I think we are basically self-centered because that’s just how nature made us. But having said that, being an outcast and a loner is dangerous, and so we naturally seek out a social network as a support group. Self-centered cannot always be just about me.
I’m not too big on academic thinking and it seems smart to just accept that our more instinctive and emotional sides are buried deep in the body-and-brain’s functioning in manners very poorly understood. This means it is potentially foolish to insist that everything proven by science is correct and everything else is nonsense. At some point you can go with gut feelings — even if that is useless for getting qualifications. (As a side issue here, you can see the authoritarian nature of formal education in that only approved knowledge is given credence. And let’s not forget that approved knowledge refused for centuries to accept Earth was not the center of the universe.)
The problem with the empiricists is that they tend to reduce everything to whatever is seen in the science lab, whereas many of the rest have fanciful notions of gods instructing them about moral righteousness. Both these schools are promoting their agendas — be they science or religion.
The trolley problem you mention makes sense once you allow for our distance from other people. Where we make decisions without having to see the white of the other’s eye, so to speak, it is easy to be cool and calculating. Entire armies have been marshaled into war on that basis, whereas we are generally averse to injuring anyone we are in close contact with. It’s that social group thing again — likely linked to mirror neurons.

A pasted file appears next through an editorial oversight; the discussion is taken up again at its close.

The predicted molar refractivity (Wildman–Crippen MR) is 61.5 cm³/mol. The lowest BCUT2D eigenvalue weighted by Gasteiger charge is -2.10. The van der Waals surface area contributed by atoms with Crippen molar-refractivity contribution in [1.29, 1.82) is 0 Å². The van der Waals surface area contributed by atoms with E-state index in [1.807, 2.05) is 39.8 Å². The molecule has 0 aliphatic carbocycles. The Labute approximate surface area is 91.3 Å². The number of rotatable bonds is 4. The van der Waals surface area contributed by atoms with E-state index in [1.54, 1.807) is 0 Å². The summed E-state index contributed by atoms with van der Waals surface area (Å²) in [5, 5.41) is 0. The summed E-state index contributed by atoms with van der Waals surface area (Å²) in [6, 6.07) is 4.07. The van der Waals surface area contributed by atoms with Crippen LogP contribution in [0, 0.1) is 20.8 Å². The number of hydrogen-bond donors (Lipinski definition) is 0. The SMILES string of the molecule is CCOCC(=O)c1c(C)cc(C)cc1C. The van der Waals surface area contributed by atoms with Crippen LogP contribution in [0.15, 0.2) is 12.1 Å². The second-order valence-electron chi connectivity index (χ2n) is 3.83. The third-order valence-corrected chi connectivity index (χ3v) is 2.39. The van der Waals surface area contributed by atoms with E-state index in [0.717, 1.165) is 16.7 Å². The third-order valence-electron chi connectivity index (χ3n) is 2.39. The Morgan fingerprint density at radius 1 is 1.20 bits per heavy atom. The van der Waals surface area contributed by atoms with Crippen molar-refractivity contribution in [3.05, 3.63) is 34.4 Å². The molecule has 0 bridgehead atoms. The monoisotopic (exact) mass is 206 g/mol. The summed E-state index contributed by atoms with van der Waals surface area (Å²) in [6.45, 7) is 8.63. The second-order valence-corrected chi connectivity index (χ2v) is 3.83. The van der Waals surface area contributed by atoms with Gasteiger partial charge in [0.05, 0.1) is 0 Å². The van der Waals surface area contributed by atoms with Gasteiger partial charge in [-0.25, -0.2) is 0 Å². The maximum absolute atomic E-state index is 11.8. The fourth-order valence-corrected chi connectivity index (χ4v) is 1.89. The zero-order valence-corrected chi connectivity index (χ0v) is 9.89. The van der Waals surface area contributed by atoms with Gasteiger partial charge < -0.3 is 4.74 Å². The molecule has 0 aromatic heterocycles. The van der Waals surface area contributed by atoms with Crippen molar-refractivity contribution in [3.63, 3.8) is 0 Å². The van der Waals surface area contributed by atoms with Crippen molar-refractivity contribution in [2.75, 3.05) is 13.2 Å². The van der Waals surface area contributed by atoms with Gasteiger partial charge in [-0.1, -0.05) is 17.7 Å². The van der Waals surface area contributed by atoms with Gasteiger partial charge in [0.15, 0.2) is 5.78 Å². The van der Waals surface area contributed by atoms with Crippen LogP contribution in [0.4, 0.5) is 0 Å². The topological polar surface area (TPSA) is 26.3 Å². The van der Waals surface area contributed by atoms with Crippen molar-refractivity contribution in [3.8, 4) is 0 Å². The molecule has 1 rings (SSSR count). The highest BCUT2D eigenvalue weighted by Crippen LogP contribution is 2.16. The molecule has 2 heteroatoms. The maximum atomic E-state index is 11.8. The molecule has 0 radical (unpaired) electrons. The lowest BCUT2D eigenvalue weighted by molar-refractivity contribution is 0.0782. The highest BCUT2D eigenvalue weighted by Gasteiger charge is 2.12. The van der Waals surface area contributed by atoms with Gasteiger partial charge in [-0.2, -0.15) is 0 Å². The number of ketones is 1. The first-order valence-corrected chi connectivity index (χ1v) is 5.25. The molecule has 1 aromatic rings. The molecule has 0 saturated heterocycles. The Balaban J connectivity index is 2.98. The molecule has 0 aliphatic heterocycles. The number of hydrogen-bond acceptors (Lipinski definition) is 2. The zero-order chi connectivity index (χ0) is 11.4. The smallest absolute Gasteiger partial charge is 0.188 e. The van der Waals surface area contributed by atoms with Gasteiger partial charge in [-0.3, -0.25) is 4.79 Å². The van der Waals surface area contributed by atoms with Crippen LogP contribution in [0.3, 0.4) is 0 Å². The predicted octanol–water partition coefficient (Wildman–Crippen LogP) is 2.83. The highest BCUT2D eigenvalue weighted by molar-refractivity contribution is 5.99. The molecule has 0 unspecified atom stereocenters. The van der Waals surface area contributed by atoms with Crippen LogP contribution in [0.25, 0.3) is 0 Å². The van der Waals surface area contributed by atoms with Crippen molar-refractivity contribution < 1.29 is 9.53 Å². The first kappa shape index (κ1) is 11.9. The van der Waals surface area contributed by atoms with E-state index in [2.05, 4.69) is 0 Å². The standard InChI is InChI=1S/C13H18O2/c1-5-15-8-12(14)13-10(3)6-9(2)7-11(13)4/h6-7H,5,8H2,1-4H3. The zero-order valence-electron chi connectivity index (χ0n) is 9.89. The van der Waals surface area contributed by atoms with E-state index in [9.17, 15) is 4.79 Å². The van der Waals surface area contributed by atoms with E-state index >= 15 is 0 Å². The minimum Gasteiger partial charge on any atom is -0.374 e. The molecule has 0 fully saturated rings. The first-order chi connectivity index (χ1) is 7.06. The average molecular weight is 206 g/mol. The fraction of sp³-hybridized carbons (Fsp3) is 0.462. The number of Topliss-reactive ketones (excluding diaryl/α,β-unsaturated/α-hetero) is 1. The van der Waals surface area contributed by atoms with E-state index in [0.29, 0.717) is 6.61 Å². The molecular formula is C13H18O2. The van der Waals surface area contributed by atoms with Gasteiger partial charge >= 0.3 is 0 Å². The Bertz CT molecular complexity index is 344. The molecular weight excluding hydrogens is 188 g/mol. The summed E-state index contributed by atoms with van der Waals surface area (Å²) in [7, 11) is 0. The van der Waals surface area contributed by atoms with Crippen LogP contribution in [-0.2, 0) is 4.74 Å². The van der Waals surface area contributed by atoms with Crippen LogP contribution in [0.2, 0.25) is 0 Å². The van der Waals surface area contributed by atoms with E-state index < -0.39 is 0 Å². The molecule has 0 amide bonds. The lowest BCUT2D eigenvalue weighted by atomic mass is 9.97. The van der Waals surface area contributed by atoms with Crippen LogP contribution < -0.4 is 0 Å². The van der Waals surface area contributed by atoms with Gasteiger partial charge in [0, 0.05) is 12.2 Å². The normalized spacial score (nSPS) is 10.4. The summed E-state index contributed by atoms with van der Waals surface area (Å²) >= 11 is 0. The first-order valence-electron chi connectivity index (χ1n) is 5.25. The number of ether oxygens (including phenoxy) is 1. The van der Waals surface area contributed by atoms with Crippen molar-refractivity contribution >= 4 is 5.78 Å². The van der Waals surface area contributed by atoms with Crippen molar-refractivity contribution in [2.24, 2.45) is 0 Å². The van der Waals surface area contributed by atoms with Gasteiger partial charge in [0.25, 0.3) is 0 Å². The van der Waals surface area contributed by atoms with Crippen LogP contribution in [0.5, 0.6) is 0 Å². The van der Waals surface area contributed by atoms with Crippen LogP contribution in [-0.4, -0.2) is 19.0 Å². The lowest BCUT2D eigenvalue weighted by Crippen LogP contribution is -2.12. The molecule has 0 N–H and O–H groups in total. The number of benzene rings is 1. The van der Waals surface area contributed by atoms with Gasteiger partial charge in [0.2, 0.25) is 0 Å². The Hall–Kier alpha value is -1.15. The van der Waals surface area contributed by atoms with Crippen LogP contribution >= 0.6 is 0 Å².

Animals are behaving according to their instinct, yet immoral acts are common among species…
I think morality is a manmade concept and little else. For the most part the animal kingdom only kills to defend, protect, and for food. Humans on the other hand will butcher their own kind in the millions because they are paranoid or have been told to do their moral duty… or some such shit. We are quite different from other species in this respect.
Because ultimately animals have no free-will they act according to their instinct, therefore these immoral acts must be programmed in them.
The issue of freewill versus determinism is so big, I can only suggest you do not write as if it is a resolved question. And also as I say, judging acts as immoral is a uniquely human habit — and not even one we can agree on as you point out.